These Moore front-loading teat fire revolvers were made from 1864-1870 in an effort to circumvent the Rollin White patents held by Smith and Wesson. The Rollin White patent was for a straight bored cylinder holding a cartridge but Moore was able to get around this by leaving the end of each chamber closed with a small hole which served as the ignition point for the end or teats of his unique .32 caliber front-loading cartridges. There were several types made under Moore and eventually the National Firearms Co. which took over late production. This variation is the one with the long hook extractor mounted on the right side of the frame. Moore did a fairly good job competing with the S&W No. 1 Revolver by offering engraving their brass frames and even small compliments of engraving at the ends of the barrels. The following is purely my personal opinions. To offest the costs of the extra engraving, Moore saved money by probably cut some corners on his silver plating which is usually flaked off long before it would on a S&W. He also typically used cheaper walnut grips and dressed them up with a dark shellac to appear like the more exotic rosewood grips found on S&W's. This particular example however is unique in that it has a nice pair of ivory grips...something you'll rarely find on a Moore.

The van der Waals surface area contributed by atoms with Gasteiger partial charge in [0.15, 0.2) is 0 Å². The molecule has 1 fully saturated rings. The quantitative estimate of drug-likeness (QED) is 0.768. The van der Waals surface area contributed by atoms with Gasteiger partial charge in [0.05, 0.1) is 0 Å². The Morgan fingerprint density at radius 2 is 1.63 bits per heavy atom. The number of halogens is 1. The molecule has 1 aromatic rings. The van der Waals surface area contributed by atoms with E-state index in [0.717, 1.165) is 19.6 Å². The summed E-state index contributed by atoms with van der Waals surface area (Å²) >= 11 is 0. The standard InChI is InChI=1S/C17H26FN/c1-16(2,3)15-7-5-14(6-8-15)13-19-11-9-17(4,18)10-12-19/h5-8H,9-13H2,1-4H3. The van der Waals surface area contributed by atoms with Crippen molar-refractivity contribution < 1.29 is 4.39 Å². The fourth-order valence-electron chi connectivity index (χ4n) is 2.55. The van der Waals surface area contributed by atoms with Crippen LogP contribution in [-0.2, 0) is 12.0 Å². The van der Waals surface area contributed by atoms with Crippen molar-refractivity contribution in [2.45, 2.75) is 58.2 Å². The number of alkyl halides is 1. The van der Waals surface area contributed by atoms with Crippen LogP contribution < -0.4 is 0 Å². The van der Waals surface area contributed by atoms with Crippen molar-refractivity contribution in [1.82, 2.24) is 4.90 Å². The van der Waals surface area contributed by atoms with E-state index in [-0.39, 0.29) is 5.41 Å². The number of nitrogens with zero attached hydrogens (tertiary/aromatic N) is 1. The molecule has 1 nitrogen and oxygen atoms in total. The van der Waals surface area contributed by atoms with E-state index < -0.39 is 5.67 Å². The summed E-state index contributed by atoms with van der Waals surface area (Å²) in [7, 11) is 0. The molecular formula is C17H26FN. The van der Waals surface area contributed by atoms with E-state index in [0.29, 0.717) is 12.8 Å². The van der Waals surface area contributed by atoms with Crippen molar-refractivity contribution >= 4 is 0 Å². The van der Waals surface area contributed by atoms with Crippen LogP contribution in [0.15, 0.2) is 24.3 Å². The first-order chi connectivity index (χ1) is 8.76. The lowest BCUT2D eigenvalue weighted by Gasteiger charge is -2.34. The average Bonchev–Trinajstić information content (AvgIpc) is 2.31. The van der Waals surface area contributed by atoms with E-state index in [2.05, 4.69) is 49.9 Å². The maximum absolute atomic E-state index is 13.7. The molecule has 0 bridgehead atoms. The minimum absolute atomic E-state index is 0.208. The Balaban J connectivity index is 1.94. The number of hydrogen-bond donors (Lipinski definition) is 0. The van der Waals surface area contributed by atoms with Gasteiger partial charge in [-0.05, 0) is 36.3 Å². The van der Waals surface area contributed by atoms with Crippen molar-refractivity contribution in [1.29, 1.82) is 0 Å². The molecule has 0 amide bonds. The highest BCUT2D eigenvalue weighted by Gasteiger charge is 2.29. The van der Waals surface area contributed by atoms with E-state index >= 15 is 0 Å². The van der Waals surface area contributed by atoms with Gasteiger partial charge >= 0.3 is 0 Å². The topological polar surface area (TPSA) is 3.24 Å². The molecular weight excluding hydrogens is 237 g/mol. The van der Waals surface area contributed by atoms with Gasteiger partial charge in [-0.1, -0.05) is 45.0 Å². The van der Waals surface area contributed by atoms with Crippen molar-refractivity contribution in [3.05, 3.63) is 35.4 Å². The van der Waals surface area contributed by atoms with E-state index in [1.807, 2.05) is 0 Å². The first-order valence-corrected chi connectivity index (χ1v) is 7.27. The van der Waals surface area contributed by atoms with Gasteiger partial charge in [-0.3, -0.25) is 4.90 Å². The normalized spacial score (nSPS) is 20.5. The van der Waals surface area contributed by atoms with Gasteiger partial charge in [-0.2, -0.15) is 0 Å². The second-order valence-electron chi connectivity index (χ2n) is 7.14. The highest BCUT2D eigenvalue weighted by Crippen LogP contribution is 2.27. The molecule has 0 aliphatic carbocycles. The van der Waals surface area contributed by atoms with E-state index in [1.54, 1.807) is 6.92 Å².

Overall condition grades to NRA Antique Very Good with nice edges and markings but little to no finish remaining. Serial number is in the 17,000 range on the bottom of the barrel. Barrel marked "Moore's Pat. Fire Arms Co. Brooklyn N.Y." Cylinder has Williamson's Jan. 1864 Patent Date. Overall metal has turned to a smooth untouched light brown patina with a few traces of original blue on the barrel lug. Brass frame shows minute traces of original silver plating and has aged to a rich caramel patina. Engraved vignettes and scrolls are located on the side panels, around hammer, bottom of frame, and backstrap. Ivory grips show an aged yellow patina with no chips and a few check marks from age. Action works quite nicely...still good and crisp. Bore is dirty but exhibits strong rifling and should clean to Very Good or better. A nice example of Civil War era Moore Revolver with scarce ivory grips.